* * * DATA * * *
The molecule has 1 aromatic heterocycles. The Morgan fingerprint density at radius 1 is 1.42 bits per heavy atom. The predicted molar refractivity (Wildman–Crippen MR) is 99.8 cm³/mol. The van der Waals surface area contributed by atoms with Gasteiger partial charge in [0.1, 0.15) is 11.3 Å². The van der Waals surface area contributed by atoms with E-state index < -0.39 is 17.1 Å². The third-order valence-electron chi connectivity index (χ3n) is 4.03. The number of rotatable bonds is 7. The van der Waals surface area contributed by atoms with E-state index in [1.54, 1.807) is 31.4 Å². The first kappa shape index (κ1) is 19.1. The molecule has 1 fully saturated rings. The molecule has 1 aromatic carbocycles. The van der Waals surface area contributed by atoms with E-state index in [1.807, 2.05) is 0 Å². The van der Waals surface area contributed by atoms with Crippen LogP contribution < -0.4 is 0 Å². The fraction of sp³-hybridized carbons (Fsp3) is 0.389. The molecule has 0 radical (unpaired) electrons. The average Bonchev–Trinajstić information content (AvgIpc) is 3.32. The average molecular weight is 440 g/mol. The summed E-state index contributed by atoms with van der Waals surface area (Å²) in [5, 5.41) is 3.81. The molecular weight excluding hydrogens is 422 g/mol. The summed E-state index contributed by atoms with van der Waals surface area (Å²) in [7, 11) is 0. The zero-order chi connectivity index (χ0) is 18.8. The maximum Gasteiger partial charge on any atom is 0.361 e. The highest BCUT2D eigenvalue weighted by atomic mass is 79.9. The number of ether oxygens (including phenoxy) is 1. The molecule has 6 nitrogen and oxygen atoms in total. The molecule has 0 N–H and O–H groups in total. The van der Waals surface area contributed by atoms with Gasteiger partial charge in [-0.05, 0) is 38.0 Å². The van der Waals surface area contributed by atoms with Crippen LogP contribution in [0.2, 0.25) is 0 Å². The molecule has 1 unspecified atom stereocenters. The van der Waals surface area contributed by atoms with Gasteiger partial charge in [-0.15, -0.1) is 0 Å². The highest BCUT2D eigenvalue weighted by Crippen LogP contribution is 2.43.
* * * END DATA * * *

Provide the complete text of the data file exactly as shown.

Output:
The molecule has 1 aromatic heterocycles. The Morgan fingerprint density at radius 1 is 1.42 bits per heavy atom. The predicted molar refractivity (Wildman–Crippen MR) is 99.8 cm³/mol. The van der Waals surface area contributed by atoms with Gasteiger partial charge in [0.1, 0.15) is 11.3 Å². The van der Waals surface area contributed by atoms with E-state index < -0.39 is 17.1 Å². The third-order valence-electron chi connectivity index (χ3n) is 4.03. The number of rotatable bonds is 7. The van der Waals surface area contributed by atoms with E-state index in [1.54, 1.807) is 31.4 Å². The first kappa shape index (κ1) is 19.1. The molecule has 1 fully saturated rings. The molecule has 1 aromatic carbocycles. The van der Waals surface area contributed by atoms with E-state index in [1.807, 2.05) is 0 Å². The van der Waals surface area contributed by atoms with Crippen LogP contribution < -0.4 is 0 Å². The fraction of sp³-hybridized carbons (Fsp3) is 0.389. The molecule has 0 radical (unpaired) electrons. The average Bonchev–Trinajstić information content (AvgIpc) is 3.32. The average molecular weight is 440 g/mol. The summed E-state index contributed by atoms with van der Waals surface area (Å²) in [5, 5.41) is 3.81. The molecular weight excluding hydrogens is 422 g/mol. The summed E-state index contributed by atoms with van der Waals surface area (Å²) in [7, 11) is 0. The zero-order chi connectivity index (χ0) is 18.8. The maximum Gasteiger partial charge on any atom is 0.361 e. The highest BCUT2D eigenvalue weighted by atomic mass is 79.9. The number of ether oxygens (including phenoxy) is 1. The molecule has 6 nitrogen and oxygen atoms in total. The molecule has 0 N–H and O–H groups in total. The van der Waals surface area contributed by atoms with Gasteiger partial charge in [-0.05, 0) is 38.0 Å². The van der Waals surface area contributed by atoms with Crippen LogP contribution in [0.2, 0.25) is 0 Å². The molecule has 1 unspecified atom stereocenters. The van der Waals surface area contributed by atoms with Gasteiger partial charge in [-0.15, -0.1) is 0 Å². The highest BCUT2D eigenvalue weighted by Crippen LogP contribution is 2.43.